Ethan Hawke has been making some interesting filmic choices lately, the latest being in James DeMonaco’s The Purge, which postulates a future (2022) where, in order to combat the growing tensions and anxiety, all law enforcement is suspended for 12 hours, one night (March 21, 7pm – March 22, 7am) a year. During this time period, (almost) anything goes (high ranking politicians and certain military grade weapons are exempt) including murder. In fact, the argument could be made that murder is the primary reason for this annual “purge” of negative emotions. And things seem to be working. As of 2022, unemployment is down to 1% and violent crime is on a serious decline.
Early on in the film, DeMonaco, who also writes, makes sure we don’t miss the point he drives home later in the film, mainly that the statistics can be skewed. When G.W.Bush was governor of Texas, his record of high school test scores was impressive, until one realized that he was only using the scores of those who could pass, eliminating the negative from the mix. The same is an argument made here. If, on one night a year, we allow the privileged to take out the unproductive members of society, then the natural progression would mean that unemployment would go done, simply because there weren’t the people to be unemployed. Likewise, if you killed the perpetrators of violent crimes with no repercussions to yourself, then the number of violent criminals would, by necessity, drop. DeMonaco, in not trusting his audience to get it, has a news program talking head explain this to us within the first few minutes of the film.
This, and other, news programs are being watched by the Sandin family, led by James (Hawke). James has a perfect wife, Mary, a socially awkward (but technically savvy) younger son, Charlie, and a rebellious teenage daughter, Zoe, with an older boyfriend. Like today, when universities are training students for jobs which don’t yet exist, James is a purge night security system salesman and quite successful at that. And the night starts off simply, with family dinner, and the ritualistic lowering of the security grates. They all settle in to watch some Purge Night television, maybe a movie, and just breathe easy until the morning. Things go awry, though, when Charlie sees a wounded man wandering the streets, begging for help. Being a decent human being, Charlie opens the security system and lets him in. Naturally, this is part of a catalyst. The other part is Zoe’s boyfriend, who decides tonight is the best night to have a chat with his paramour’s father about why they should be allowed to be together.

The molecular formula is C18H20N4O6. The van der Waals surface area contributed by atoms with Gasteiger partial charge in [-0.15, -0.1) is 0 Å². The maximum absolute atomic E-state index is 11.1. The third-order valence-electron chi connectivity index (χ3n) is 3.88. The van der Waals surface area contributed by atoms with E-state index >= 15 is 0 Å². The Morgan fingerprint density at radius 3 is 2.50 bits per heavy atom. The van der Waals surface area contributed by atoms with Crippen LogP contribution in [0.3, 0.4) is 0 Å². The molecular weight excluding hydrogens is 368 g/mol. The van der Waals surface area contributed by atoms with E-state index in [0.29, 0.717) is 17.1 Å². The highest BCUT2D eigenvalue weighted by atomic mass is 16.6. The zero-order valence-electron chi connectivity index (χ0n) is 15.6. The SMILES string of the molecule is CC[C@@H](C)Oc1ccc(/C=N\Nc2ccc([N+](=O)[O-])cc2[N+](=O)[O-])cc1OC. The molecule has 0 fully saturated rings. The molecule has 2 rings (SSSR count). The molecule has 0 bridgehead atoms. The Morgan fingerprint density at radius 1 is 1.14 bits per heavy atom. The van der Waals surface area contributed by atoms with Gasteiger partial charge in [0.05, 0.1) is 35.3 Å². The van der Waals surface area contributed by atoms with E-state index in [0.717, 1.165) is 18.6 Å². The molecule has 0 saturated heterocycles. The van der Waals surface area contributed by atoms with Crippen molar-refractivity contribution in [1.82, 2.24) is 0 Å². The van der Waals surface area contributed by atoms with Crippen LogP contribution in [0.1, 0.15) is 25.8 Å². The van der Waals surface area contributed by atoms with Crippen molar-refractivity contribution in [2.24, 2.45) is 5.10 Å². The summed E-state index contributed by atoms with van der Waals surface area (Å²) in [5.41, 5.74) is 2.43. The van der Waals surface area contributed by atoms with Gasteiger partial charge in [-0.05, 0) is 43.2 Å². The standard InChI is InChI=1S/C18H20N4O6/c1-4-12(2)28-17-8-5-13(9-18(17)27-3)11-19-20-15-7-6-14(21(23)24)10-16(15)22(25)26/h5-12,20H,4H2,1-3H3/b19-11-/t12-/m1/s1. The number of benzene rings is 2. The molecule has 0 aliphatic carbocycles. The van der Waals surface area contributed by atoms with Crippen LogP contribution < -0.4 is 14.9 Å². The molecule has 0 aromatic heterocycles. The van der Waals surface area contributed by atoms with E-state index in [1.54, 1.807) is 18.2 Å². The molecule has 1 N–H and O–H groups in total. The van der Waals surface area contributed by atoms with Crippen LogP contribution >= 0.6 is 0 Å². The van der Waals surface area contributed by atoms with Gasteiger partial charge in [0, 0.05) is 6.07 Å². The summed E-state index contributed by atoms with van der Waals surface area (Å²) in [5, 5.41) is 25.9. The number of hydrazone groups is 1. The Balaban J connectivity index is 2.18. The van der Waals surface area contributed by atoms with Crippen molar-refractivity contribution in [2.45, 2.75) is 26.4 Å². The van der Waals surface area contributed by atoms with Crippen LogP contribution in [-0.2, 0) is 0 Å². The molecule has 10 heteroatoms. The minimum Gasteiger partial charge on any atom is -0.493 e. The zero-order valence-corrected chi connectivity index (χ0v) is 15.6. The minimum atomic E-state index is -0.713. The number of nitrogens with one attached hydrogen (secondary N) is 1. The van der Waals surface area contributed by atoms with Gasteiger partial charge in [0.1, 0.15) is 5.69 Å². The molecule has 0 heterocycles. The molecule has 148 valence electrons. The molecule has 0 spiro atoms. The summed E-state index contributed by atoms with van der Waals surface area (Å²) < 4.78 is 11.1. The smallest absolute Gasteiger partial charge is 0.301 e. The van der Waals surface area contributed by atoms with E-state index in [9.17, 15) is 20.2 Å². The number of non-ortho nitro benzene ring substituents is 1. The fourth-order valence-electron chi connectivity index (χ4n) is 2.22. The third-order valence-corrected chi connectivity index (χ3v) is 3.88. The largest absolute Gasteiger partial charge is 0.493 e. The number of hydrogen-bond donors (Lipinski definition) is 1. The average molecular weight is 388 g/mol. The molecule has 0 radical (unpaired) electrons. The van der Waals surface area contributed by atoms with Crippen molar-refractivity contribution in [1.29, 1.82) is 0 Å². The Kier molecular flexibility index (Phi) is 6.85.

As the night progresses, a group of preppy 20-somethings show up, looking for the wounded man. The leader of this group makes DeMonaco’s point about this being a class warfare answer much better than the ham-fisted way he approached it earlier in the text. The thriller element then takes over, as the gang breaks past the security system and goes after the family, which has had its own share of moral questioning.
By the time 7am rolls around, there are lots of dead bodies and, as Zoe so aptly states, “nothing will ever be the same again.” Nothing unexpected happens, though. DeMonaco is not a clever enough writer or director for that. Instead, though, the strength of this film is in the discussion it could (and should) cause. The question of what would you do if you could do anything has been a long standing one. It’s where we begin discussions of personal morality and responsibility.
There’s a question often asked by theists of atheists: “Without god, what stops you from raping and killing as many people as you want?” to which the answer is “nothing. I kill and rape as many people as I want, but I don’t want to because it’s the wrong thing to do.” And yet… and yet… psychological studies continue to tell us that fully 50% of the population say they would kill or rape if they could get away with it. And that’s what this film does well. It shows how slippery that slope is, how far we might be willing to go, especially if the only thing on the line is our own conscience.